Friday, August 21, 2009

Clay Feet

I've been thinking a lot lately about the space between people--not in a physical, tangible sense, more like the facts around one person that prevent him from being just like another person. I'm aware of a growing sense of frustration that more and more people in the world prefer to distance themselves from one another, then examine the space between them and judge themselves and others based on the nature of that space. Maybe this is an old lesson for some people, but to me it feels frighteningly fresh.

I used to be a part of this small group of women; we'd get together to talk about things of faith, and of life, of relationship and work. One Sunday afternoon the subject of pedophilia came up. I don't remember how, I just remember that we were talking about men who, for whatever reason, felt the need to sexually prey upon young children. I do remember that we talked about 20/20, and the episodes wherein the show would hire pedophile catchers to pose as teens and then the anchor and cameraman would humiliate the pedophile who thought he'd come for a prepubescent roll in the hay with Taylor or Carlie, or whatever made up profile they'd been attracted to.

The small group conversation was rife with judgement and vitriol for these men, calling them monsters and animals, completely deriding them. Some of these women spoke so swiftly about how awful they were and spoke without a trace of the grace that their God gifts to people if they just believe. I was stunned. I'd never seen these women go from zero to malevolently inhuman quite so fast. Yes, it's a deplorable subject and it's incredibly easy to find the bad guy in it. The bad guy is the one who wants to touch the kids, we've caught him red-handed, on video even, case closed, check please. What I was unable to understand was that many of these women seemed unable to recognize that it was only the smallest of margins that separated these men from themselves. If the world is truly a fallen place, then we who know Christ are only rescued from the worst that humanity is capable of, by His presence in our lives. There is nothing, nothing, that allows us to think that we are any better than anyone else; if we hold up our "good person-ness" or our ability to "give back to the community" or our good kind hearts, we're just fooling ourselves, because all of these things are able to be corrupted, to be ruined, and then we are no better than the very ones we sneered at in the gutter, who are ruled by their base natures and forced to feed their hideous deplorable appetites.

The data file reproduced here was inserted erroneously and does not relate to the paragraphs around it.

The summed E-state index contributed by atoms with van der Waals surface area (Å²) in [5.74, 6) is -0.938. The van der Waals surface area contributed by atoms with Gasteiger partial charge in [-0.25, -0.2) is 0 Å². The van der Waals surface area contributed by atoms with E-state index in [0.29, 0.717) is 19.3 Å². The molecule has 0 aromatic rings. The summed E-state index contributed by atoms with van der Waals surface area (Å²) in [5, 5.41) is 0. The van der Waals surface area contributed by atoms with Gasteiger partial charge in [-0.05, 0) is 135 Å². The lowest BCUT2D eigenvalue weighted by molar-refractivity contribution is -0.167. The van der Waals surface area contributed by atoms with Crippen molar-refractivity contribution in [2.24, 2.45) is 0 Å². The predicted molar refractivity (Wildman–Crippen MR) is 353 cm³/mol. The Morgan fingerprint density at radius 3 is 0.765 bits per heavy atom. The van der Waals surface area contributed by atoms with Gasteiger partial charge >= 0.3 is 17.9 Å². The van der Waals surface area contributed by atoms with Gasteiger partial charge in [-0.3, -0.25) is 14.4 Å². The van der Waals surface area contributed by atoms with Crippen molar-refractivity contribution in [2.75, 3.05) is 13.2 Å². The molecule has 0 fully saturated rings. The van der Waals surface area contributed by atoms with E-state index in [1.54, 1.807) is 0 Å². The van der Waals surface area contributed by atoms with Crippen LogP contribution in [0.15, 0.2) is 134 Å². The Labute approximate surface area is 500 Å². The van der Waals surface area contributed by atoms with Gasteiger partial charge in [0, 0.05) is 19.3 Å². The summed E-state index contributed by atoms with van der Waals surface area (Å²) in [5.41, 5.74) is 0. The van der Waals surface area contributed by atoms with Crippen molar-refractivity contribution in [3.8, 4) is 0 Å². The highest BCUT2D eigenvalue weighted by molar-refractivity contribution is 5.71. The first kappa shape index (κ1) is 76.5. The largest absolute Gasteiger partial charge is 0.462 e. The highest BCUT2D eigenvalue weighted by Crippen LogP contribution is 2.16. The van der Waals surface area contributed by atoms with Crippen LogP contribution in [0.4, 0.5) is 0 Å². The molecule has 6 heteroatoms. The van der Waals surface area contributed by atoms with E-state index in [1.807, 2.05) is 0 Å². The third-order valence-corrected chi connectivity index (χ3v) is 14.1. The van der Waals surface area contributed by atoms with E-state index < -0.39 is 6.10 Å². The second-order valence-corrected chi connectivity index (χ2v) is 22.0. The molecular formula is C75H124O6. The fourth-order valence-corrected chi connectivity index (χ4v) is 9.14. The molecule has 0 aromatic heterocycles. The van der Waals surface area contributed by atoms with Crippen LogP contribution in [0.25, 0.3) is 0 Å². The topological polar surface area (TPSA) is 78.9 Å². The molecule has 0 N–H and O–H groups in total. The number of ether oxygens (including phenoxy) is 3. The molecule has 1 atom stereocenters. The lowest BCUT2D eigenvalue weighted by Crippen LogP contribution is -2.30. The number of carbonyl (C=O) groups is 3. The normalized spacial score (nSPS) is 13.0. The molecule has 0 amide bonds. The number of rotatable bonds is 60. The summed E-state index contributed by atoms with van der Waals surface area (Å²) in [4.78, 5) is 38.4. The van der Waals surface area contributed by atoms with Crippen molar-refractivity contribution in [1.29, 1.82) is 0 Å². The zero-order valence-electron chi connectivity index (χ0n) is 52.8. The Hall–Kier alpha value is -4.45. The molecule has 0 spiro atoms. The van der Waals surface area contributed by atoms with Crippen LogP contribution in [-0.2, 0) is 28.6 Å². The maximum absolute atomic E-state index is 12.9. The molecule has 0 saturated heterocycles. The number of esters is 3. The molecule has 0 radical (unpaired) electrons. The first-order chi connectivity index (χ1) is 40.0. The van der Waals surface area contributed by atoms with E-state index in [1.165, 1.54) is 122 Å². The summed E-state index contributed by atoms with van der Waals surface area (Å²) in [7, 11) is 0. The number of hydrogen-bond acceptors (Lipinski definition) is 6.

It could be that I'm biased. When I was growing up, an ex-con moved into the house next door; it was his mother's house, and he must have had no other place to go, so in he moved with the heavyset old lady with the cottony white hair. We got one of those Amber letters or Katie letters or whatever requires the state of Ohio to tell you when a sex offender is moving onto your block. Now, I have no idea what kind of law he broke. I read a story about a man here in the state of Illinois who killed a seventeen-year-old who attacked him, and the state registered him as a sex offender (which cut off a good bit of his life possibilities post-prison) because the victim of the crime was under 18. It could be that this man wasn't a sex offender at all, but was registered as one on a similar technicality. It could be that he made and distributed kiddie porn, or that he abducted little boys, or that he liked to expose himself to kids on playgrounds. None of it is good or appropriate, or healthy, and the good folks in Columbus mailed us a letter about it when he got out. I always felt sorry for him; we never met--my parents saw to that--but I thought he couldn't have had much of a life taking care of his infirm mother and being an ex-con. Notwithstanding, I saw the cannon of judgement that my folks leveled and fired at him over and over while we lived next door, and I thought every family on the block must be thinking things similar. It was as if whatever debt he'd paid to society was unimportant. There was no second chance, and everyone who knew was content to, perhaps wanting to, label him as a ne'er-do-well, a pervert, a deviant without hope of change.